Banking on the personal
I remember, when I was a child, my mother putting on her lipstick and my dad his best suit when they went to see the bank manager. In those days having a good relationship with him was key to getting the prime interest rate for your home loan.
Over the past five years of easy lending it was the bank manager who needed to wear his or her best suit to woo the customer.
But things are changing and a good relationship with your bank is fashionable again.
Marcel de Klerk, managing executive of Absa vehicle and asset finance, says that the bank puts more emphasis on the customer’s profile with the bank when approving vehicle finance. Even if the client’s record with the credit bureau is not perfect, if the client has a good track record with Absa, the bank will offer the loan.
Kay Geldenhuys, head of the financing division at mortgage originator ooba (formerly Mortgage SA), says banks are more comfortable dealing with their own clients because references to client history, income and expenses are available.
Geldenhuys says, for example, Absa requires a 30% deposit on loans over R2-million for non-Absa clients compared with 15% for Absa clients.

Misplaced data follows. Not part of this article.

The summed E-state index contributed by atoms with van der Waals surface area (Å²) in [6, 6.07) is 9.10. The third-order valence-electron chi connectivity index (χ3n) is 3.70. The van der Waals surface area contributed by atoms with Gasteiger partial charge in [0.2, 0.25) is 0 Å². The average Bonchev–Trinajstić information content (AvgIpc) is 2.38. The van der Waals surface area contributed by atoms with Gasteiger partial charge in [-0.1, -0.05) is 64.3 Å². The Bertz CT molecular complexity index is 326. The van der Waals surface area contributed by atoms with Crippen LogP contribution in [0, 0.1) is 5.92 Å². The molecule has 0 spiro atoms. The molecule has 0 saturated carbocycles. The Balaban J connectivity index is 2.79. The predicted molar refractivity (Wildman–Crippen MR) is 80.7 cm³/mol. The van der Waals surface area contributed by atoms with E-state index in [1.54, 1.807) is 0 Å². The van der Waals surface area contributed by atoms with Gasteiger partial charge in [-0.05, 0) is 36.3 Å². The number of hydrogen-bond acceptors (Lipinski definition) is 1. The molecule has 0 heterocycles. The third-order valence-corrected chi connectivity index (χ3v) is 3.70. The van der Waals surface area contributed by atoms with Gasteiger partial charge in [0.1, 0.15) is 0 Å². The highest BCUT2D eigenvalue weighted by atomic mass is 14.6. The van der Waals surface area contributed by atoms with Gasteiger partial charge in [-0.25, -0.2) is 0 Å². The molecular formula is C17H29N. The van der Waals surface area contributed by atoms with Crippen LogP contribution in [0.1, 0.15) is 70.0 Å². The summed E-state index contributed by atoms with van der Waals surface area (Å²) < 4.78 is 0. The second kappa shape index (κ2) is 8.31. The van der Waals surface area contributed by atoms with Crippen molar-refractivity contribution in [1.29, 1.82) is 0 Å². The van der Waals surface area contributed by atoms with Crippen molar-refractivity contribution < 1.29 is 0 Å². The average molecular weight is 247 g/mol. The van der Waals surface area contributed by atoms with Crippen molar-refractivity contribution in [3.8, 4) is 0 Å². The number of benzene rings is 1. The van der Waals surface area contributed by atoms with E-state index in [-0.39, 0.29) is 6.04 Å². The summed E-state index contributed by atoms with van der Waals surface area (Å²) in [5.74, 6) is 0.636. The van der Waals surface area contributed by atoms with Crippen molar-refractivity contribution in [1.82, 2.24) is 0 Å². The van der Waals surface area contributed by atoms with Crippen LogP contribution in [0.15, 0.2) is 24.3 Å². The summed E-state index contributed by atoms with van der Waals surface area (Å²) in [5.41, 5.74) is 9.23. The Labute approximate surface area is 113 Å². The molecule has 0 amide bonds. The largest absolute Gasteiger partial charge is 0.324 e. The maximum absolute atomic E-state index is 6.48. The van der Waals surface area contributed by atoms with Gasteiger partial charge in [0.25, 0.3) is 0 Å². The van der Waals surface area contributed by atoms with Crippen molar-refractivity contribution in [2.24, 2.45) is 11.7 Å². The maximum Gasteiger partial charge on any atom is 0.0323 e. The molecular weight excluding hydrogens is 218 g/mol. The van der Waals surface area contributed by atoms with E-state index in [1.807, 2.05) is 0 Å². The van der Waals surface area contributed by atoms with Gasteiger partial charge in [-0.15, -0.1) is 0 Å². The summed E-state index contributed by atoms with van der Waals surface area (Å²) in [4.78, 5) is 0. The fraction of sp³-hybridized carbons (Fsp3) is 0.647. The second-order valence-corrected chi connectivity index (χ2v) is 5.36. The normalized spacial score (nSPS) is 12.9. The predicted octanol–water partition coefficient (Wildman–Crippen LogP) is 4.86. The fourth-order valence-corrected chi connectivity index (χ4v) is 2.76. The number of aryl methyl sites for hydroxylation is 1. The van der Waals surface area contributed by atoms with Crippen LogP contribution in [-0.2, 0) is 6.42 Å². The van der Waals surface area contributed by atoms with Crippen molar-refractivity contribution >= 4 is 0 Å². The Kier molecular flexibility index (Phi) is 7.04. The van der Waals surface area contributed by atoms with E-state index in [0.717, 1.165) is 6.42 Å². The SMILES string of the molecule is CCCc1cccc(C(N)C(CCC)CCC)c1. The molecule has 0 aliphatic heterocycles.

Peter Schlebusch, chief executive of personal and business banking at Standard Bank, says better rates are offered to their own customers as it is easier for the bank to asses the risk.
“Our customers’ risk profile and transaction pattern is known to us and it is easier to grant more credit.”
But Darryl Lahner, head of credit risk at FNB credit card division, says the bank does not have an exclusive policy to benefit FNB customers. “But it does give us a better feel about the customer,” says Lahner who adds that loans to non-FNB customers display higher risk because there may be a reason they did not apply to their own bank.
Bank customers may still find that even though they have the same good credit record they did a year ago, the interest rates are not as attractive. There is a move back to “prime” being for prime customers. De Klerk says a year ago a customer who may have qualified for prime less 1% on car finance would be lucky to get prime today. If you want to buy a house, best you have a large deposit.
Schlebusch says that for the foreseeable future deposits will be required for home loans and that loans well below prime are a thing of the past. “The days of mortgages at 2% below prime are long gone. That figure is now closer to 1.2% to 1.3%.”
According to ooba only 42% of home loans are initially approved and Marcel de Klerk says on the vehicle financing side, Absa is approving only 30% of vehicle financing applications compared with more than 50% a year ago.
Darryl Lahner, head of credit risk at FNB credit card division, says a customer with a judgment, sequestration order or who has entered into debt counselling will not get credit.
Missing a payment once in a blue moon is not a crisis but if you have missed one payment across several accounts, it will count against you. The bank will also look to see if you have used up your credit lines lately as this could indicate that you are in financial trouble.
If you want to get credit, clean up your record. Pay a few days before the account is due to make sure you meet deadline and make sure any negative reports are removed from your credit record once you have settled outstanding debts.